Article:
September, 2016 - SUPPORT Summary of a systematic review | print this article |

Do community health workers improve the care of people with hypertension?

Community health workers (CHWs), carry out functions related to healthcare delivery, have no formal professional designation to deliver healthcare, but are trained as part of an intervention, and have a relationship with the community being served. They can be used to facilitate improvement in the management of chronic conditions like hypertension.


Key messages

In people with hypertension:

  • CHWs probably improve behavioural changes (such as ap-pointment keeping and adherence to medication), blood pres-sure control, and the 5-year mortality rate.
  • CHWs may slightly improve healthcare utilization and health systems outcomes (such as reduced hospital admissions).
  • All the included studies were conducted in a high-income country but mainly in poor communities.



Hypertension is a significant public health problem. Only about 30% of people who are diagnosed with hypertension have their blood pressure under control. In poor settings, overcoming barriers such as health beliefs and values, insufficient access to culturally sensitive care, lack of knowledge about hypertension, and an absence of self-management skills are key to effective hypertension control. In order to improve health outcomes in the community, the involvement of trained laypeople, known as community health workers (CHWs), can have an important role. CHWs can be used to facilitate access to care, promote continuity of care, facilitate the adoption of self-care skills, and enhance compliance with treatment regimens.



About the systematic review underlying this summary

Review objectives: To examine the effectiveness of CHWs in supporting the care of people with hypertension.

Type of What the review authors searched for What the review authors found
Study designs & interventions

Any study design evaluating the effectiveness of CHWs in supporting the care of hypertensive people.

8 randomized trials, 3 before-after studies, 1 non-randomized trial, 1 interrupted time-series study, and 1 survey. All studies but one focused exclusively on controlling hypertension. CHWs contacted recipients from weekly to yearly.


CHWs with no formal professional designation but trained to deliver healthcare to hypertensive people.

The CHWs, predominantly women with different experience in community service and training, were recruited from the community, and resembled the participants in race/ethnicity and socioeconomic background.


Healthcare or community settings.

All studies were conducted in the United States mainly focused on poor, urban African Americans.


At least one outcome among participants.

Participant satisfaction, awareness, behaviour, physiologic measures, health outcomes, and healthcare system outcomes.

Date of most recent search: May 2006

Limitations: This is a well-conducted systematic review with only minor limitations.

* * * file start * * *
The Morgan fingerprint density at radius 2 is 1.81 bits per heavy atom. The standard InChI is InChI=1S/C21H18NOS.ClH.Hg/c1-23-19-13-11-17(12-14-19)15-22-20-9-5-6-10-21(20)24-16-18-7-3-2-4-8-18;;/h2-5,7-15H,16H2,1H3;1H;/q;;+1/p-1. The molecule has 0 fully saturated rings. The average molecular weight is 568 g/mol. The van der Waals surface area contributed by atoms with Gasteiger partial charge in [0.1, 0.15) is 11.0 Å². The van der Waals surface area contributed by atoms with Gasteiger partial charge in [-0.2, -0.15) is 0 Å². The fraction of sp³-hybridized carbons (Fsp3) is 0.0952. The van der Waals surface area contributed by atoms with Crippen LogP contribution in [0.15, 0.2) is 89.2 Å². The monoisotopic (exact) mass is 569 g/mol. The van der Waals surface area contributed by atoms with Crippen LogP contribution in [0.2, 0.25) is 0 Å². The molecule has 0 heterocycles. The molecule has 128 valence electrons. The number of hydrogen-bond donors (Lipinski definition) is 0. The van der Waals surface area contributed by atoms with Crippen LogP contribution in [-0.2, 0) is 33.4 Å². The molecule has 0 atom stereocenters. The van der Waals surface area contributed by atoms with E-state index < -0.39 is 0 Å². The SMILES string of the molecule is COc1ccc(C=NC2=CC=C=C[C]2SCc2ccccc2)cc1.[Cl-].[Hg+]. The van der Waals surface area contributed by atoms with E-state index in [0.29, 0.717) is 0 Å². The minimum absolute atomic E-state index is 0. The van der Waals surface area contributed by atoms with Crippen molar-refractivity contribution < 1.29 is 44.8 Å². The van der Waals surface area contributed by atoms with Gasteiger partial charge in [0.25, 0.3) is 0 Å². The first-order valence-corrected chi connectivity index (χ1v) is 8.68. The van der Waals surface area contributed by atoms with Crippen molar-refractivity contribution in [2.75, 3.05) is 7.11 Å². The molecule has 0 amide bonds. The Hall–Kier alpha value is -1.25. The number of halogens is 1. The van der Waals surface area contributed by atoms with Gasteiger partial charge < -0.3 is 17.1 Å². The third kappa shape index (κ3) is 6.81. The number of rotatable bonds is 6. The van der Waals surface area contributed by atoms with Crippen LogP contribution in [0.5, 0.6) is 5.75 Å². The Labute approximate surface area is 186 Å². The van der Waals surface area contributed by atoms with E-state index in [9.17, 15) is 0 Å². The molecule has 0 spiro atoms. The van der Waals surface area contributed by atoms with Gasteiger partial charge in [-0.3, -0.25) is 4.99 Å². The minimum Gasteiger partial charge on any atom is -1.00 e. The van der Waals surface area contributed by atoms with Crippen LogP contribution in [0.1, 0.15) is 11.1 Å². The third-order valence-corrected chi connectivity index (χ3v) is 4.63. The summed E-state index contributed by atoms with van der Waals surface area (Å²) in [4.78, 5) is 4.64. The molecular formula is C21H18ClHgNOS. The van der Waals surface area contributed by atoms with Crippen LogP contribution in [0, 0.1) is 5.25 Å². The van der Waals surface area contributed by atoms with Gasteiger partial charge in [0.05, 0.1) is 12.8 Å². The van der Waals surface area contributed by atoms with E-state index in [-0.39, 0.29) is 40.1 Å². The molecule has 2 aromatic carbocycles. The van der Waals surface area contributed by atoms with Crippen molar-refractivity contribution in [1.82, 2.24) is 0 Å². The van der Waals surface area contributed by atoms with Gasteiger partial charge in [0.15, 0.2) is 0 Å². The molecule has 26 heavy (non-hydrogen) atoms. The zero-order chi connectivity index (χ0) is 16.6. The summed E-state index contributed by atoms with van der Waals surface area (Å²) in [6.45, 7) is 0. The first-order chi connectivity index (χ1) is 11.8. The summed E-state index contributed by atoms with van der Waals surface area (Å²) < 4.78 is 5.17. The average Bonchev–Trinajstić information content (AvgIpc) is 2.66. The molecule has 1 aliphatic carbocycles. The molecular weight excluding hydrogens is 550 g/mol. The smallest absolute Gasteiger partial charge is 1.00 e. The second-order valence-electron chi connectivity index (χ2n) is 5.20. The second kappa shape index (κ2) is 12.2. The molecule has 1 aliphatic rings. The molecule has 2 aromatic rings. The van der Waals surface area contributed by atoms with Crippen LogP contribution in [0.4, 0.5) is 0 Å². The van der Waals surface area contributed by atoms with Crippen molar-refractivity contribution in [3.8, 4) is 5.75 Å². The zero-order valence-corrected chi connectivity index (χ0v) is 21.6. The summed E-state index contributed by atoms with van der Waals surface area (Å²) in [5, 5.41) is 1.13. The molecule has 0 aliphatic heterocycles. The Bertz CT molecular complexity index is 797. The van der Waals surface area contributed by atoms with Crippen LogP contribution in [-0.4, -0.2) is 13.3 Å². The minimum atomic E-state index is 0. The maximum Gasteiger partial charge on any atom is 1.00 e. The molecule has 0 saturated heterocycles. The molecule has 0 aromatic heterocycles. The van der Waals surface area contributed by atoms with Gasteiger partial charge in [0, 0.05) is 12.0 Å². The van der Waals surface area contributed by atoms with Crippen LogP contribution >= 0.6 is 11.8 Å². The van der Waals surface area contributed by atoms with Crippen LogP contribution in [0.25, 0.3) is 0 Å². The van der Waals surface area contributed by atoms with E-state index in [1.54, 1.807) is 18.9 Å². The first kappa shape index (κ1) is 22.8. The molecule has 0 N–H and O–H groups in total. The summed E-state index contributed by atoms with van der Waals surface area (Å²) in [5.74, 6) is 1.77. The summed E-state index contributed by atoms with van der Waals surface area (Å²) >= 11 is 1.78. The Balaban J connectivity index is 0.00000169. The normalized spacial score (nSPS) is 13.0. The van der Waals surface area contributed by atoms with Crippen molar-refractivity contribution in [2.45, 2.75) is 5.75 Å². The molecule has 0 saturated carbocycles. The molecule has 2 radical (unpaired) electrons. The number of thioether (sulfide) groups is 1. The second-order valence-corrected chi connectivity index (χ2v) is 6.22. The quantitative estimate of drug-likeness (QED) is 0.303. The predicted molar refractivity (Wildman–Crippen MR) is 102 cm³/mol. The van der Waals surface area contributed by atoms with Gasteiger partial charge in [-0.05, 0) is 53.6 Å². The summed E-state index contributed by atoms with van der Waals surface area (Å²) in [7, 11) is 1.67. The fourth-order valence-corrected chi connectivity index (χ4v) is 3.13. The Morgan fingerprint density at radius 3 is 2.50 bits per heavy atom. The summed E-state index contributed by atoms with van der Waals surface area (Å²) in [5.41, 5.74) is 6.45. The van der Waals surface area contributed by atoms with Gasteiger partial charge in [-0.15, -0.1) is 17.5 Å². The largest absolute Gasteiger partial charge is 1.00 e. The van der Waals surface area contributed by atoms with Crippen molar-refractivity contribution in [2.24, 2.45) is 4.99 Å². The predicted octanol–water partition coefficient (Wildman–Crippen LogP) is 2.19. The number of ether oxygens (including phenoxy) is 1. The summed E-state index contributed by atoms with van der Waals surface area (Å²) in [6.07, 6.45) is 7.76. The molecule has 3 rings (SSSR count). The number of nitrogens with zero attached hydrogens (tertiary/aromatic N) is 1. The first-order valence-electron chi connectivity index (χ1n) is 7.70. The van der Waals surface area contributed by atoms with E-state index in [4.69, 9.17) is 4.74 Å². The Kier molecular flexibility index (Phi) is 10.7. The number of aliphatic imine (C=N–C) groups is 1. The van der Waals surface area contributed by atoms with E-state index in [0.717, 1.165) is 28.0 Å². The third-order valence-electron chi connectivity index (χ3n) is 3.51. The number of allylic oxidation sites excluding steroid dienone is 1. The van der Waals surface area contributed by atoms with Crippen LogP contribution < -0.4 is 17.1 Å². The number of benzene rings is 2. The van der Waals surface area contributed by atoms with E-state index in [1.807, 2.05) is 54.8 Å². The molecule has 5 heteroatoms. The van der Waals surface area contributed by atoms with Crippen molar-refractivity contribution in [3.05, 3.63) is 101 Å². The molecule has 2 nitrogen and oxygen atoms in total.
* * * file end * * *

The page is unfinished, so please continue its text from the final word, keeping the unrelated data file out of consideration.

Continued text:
Brownstein JN, Chowdhury FM, Norris SL, et al. Effectiveness of community health workers in the care of people with hypertension. Am J Prev Med 2007; 32:435-47.

Summary of findings

Fourteen studies involving 61,366 participants (median of 180 participants per CHW) were included in this systematic review.


Health outcomes

Of the ten studies that examined the effects of CHWs on blood pressure control, nine reported positive improvements. One study reported mortality reductions and two showed improvements in other patient outcomes, such as changes in heart mass and cardivascular risk.


  •  CHWs probably improve blood pressure control. The certain-ty of this evidence is moderate.
  • CHWs probably improve the 5-year mortality rate. The cer-tainty of this evidence is moderate.



Effects of CHWs in supporting care of people with hypertension

Patient or population:  Hypertensive people, mainly poor urban African Americans

Settings:  Healthcare and/or community settings of the Unites States


Comparison: Usual care



Number of Participants


Certainty of the evidence



Blood pressure control

Improved from 4% to 46% over 6 to 24 months. One study found no important difference over 12 months.


(9 studies)



Mortality at 5 years

Reduction of 12.6% (control 30.2% vs. CHWs 17.6%)


(1 study)



Strong correlation among adherence to medication, keeping appointments, and blood pressure control

p: p-value     GRADE: GRADE Working Group grades of evidence (see above and last page).


Behavioral changes

Positive behavioral changes were noted in nine of the ten studies measuring such changes. Two studies that addressed patient satisfaction found that the competency of the CHWs and the social support they provided were very important to the participants.

  •  CHWs probably improve behavioural changes such as appointment keeping and adherence to medication. The certainty of this evidence is moderate.


Certainty of

the evidence

Relevance of the review for low-income countries

Additional information